At the end of 2019, the ETI will close its doors. By this time we will have spent 12 years building a £400m low carbon innovation project portfolio delivering whole energy system modelling and analysis alongside the practical delivery of over 150 complex energy innovation projects.
As our operation draws to a close we felt that it was important to reflect on our journey, analyse learnings from our operation and examine how our experience can help inform future large-scale innovation activity in the UK.
We feel this is important because of the structure of our organisation. We were a first of its kind public-private partnership operating in the world of low carbon energy. Subsequent innovation based models which feature joint government and industry funding have followed but we are a true 50:50 funding partnership. This bought with it governance structures and operating processes that are worth exploring. In a way the ETI was an experiment and this exercise allows us to review the success of the operating model. It is not a report on the overall impact of the ETI.
We have also operated against a changing landscape over these last 12 years, both from a political standpoint – operating under three different governments, five secretaries of state and nine energy ministers - alongside an economic environment which featured the global financial crisis and the subsequent recessionary period. We have sought to analyse how our structure helped us to navigate these changes.
Back in 2012 we undertook an independent mid-term review of our operation and used the results of that review to help fulfil the original partnership mandate once the decision was made in 2014 not to extend the ETI’s period of operation.
We have in the second half of our operations focused heavily on disseminating our accumulated knowledge through the publication of 50 technical insight and perspective reports, alongside the publication of over 750 project deliverable reports and modelling software into our “knowledge zone”, a dedicated section of our website allowing users to access the data behind our project portfolio.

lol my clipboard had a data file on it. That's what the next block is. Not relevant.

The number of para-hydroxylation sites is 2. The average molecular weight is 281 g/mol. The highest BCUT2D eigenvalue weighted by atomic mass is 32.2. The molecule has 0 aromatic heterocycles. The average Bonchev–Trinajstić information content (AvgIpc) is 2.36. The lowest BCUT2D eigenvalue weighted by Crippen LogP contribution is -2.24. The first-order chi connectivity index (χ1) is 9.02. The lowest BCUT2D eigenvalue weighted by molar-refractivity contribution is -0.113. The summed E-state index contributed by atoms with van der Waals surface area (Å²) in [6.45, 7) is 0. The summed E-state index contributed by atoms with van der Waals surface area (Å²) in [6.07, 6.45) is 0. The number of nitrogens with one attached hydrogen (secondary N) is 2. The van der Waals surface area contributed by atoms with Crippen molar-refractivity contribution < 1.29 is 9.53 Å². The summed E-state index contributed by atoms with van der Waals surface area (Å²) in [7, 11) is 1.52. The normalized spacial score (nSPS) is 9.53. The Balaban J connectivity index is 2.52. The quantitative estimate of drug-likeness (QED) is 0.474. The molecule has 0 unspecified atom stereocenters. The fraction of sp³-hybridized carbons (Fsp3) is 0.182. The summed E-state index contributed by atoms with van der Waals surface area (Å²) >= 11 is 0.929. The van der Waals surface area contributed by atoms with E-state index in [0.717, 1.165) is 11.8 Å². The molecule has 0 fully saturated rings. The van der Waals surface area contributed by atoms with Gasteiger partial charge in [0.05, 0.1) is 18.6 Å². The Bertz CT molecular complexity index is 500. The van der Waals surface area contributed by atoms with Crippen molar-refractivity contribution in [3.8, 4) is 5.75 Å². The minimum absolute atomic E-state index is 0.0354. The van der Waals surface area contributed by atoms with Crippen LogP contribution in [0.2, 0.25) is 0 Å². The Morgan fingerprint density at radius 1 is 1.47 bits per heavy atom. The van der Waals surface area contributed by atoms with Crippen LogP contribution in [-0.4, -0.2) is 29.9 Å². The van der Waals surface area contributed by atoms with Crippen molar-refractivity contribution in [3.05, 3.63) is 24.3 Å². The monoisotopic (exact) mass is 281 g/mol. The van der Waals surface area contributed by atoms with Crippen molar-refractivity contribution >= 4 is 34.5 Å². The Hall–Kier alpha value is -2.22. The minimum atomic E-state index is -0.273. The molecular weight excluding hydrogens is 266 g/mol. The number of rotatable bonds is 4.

And we still have demonstration activity in progress in the fields of waste gasification technology, consumer sentiment and engagement with electric vehicles and fuel efficiency technologies for HDVs and shipping vessels. All of this activity will complete by the middle of next year.
We now add to that technical knowledge by sharing what we have learnt from running the ETI. Our aim is simple really – to help inform the development (and successful running) of innovation bodies in the future, irrespective if they are focussed on energy or not.
Having undertaken a staff and stakeholder review with the help of Loughborough University’s School of Business and Economics to analyse people’s reflections on the ETI and its operation we have identified a series of key learnings and subsequent recommendations covering:
1) the set-up of an innovation body:
- Organisations should be as open and transparent as possible
- Their governance structure should match the size and mission of the organisation
- A broad range of skills and disciplines are needed to deliver innovation
- Knowledge should be widely shared
2) the operational phase of innovation bodies
- Focus on delivering outcomes not simply project outputs
- Organisations need to be agile and flexible
- An organisations risk appetite should be clearly communicated
3) how to maximise the legacy from the ETI itself
- There needs to be a whole energy system approach to decarbonisation
- There needs to be continued access to a broad range of skills to deliver innovation through to market adoption
- There needs to be consideration given over the operational longevity of energy innovation organisations
- The most impactful value of innovation can be unforeseen at the start
- The public sector has a key role to play in delivering innovation
When reflecting on the lifetime of the ETI and the mandate we were set, we would note that the core parameters of the low carbon transition facing the UK have remained constant and that the UK energy environment remains a complex web of needs, technologies and choices. So with the work of the ETI to accelerate the development and deployment of low carbon technologies coming to a close our whole energy system analysis work will have to be championed by others if the UK is to progress through the low carbon transition at least cost and with the greatest economic and societal benefit.
We hope some of the observations captured in these reports will help the bodies that follow us to do that effectively.